Lastly, the new year is always a good time to revisit old lessons. Here are some market lessons presented as 20 rules that will help you navigate the markets in 2021 and beyond. Another great post from Charlie Bilello.
Section 2: Mental Models & Behavioral Biases
Two economists recently published a paper with a taxonomy of what they call “behavioral biases,” numbering 17. “Biases are more rule than exception. The median consumer exhibits 10 of 17,” says the paper by Victor Stango of the University of California-Davis Graduate School of Management and Jonathan Zinman of Dartmouth College. This article lists those 17 biases with a short explanation and also the correlation that they exhibit with cognitive skills (apparently, your cognitive skills make you more susceptible to some over others).
Section 3: Lessons From History
Hindsight is 20/20. It's very easy to look at past every and pin point turning points. However, reality is twisted - it is never that simple. This twitter thread reminds us about this fact by looking at the tech bubble and drawing some eye-opening lessons.
Section 4: Personal Development
"Breathing is, for most people, the missing link to great health."
Would you be surprised to find out that most modern humans actually NEED more CO2 in their body? This amazing post on 'breathing' provides some astonishing perspectives and a simple technique to improve your health.
"The trick to learning more and having more success is finding the right way to frame the learning process."
Using the Super Mario game as an analogy, this TED talk provides a fresh perspective to making learning fun. Please don't skip this one.
Section 5: Trivia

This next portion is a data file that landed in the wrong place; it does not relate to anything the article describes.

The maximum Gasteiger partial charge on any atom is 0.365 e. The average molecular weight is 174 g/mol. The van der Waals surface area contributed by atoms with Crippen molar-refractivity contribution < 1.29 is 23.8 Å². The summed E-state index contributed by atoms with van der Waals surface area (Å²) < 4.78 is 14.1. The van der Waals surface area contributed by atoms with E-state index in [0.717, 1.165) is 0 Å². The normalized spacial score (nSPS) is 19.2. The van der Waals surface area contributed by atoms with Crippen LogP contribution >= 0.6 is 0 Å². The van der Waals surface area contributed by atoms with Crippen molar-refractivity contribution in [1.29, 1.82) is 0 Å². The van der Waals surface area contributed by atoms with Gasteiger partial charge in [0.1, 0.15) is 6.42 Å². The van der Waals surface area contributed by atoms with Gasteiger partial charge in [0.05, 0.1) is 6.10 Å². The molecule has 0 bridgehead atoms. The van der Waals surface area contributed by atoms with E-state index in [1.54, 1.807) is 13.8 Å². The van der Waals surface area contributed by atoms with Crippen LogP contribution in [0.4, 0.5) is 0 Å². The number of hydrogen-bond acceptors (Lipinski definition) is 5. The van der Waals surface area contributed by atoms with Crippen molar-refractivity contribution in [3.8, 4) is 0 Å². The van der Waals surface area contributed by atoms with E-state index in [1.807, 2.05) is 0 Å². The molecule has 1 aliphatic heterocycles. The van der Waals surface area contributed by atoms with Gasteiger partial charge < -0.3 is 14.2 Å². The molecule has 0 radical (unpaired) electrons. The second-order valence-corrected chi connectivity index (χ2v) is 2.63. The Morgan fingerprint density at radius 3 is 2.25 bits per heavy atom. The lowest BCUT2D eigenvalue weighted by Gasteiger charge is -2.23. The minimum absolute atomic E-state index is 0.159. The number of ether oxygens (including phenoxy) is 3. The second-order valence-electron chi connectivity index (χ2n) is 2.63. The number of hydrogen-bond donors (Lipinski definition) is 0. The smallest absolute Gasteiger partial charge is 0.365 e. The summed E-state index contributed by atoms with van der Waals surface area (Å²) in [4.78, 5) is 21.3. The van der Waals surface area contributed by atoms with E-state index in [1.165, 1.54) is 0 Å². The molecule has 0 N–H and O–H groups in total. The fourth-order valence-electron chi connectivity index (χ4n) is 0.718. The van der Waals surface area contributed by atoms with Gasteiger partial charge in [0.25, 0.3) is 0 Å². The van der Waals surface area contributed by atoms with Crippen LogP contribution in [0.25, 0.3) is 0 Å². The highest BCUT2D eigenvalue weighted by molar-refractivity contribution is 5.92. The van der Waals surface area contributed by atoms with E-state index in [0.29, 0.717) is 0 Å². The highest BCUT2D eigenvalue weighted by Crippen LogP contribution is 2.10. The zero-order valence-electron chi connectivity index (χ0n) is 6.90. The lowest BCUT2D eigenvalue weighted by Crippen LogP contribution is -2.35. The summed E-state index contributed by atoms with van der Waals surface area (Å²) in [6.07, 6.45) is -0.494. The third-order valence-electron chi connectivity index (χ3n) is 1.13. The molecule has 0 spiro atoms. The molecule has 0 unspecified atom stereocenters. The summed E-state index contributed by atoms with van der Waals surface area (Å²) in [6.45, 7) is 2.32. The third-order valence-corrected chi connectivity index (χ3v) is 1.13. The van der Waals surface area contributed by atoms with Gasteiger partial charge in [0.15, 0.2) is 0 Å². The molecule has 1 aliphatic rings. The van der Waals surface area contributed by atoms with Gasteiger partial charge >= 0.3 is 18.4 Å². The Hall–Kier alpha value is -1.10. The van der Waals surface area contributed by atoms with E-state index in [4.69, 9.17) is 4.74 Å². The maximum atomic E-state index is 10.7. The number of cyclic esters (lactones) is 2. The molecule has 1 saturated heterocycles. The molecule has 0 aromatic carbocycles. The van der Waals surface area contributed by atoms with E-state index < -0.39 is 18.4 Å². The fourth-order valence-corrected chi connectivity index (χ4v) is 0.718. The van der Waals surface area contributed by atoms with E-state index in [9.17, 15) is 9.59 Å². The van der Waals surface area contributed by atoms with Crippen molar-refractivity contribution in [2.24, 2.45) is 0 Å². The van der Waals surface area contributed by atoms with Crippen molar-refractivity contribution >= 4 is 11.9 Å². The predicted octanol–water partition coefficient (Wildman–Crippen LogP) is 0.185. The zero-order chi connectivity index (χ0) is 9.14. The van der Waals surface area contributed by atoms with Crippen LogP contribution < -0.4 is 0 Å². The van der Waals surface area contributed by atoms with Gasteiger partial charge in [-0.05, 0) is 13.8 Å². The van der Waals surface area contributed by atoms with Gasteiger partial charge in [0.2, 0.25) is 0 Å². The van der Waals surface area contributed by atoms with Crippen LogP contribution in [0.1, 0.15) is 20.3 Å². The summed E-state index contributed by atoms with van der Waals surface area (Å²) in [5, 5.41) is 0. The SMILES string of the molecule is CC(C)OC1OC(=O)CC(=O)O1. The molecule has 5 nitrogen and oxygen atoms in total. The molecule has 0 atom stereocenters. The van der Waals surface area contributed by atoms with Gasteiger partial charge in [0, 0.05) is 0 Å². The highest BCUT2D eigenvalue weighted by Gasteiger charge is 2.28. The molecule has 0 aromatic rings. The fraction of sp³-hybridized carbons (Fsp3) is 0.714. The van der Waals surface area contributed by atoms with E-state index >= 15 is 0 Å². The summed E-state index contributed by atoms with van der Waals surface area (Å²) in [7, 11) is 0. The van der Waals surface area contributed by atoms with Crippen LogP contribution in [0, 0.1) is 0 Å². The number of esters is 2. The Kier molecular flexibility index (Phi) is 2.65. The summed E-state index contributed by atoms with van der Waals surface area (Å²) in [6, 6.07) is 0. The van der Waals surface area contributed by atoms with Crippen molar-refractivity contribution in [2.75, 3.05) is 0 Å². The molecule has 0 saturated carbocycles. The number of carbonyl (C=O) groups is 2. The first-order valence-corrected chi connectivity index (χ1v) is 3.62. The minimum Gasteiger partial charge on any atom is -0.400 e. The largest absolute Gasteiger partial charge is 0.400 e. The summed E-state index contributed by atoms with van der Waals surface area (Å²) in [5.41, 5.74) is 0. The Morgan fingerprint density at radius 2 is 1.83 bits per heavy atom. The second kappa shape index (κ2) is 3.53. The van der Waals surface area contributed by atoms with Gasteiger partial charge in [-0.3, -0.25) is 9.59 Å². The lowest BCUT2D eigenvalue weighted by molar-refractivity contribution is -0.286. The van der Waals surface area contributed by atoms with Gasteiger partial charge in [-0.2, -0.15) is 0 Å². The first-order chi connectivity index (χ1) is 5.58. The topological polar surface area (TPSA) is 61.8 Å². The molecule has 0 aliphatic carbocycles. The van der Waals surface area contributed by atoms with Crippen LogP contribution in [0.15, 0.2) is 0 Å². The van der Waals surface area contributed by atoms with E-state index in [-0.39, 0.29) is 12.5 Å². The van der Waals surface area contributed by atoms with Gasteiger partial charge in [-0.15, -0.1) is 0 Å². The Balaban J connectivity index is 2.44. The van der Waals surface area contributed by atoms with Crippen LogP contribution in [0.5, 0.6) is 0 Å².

IPOs are outperforming the S&P 500 by 8x YTD.
The SPAC (special purpose acquisition company) window opened, too. Last year, if you’d asked the average person on the street what a SPAC was, they’d stare at you blankly. Now, they’d list ten they own and ask you to please back away from their Ferrari.
While serious people deride SPACs as Robinhood-trader catnip, the newly-popular financing method serves a purpose. SPACs inject capital into projects previously deemed too risky for the public markets, and lowers the cost of capital for innovation.
SPACs aren’t new. They slowly built up steam prior to 2020. From 2010 through 2019, the number of SPACs grew at a 27% CAGR, from seven in 2010 to 59 last year. But this year, they broke out. In 2020, the number of SPAC IPOs quadrupled.
Here's one for those New Year Resolutions:
"Improvements are only temporary until they become part of who you are.
- The goal is not to read a book, the goal is to become a reader.
- The goal is not to run a marathon, the goal is to become a runner.
- The goal is not to learn an instrument, the goal is to become a musician.
This year, focus on the identity you want to build."
Source: Atomic Habits (James Clear)
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That's it for this weekend folks.
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Have a wonderful week ahead!!
- Tejas Gutka
[Jan 09, 2020]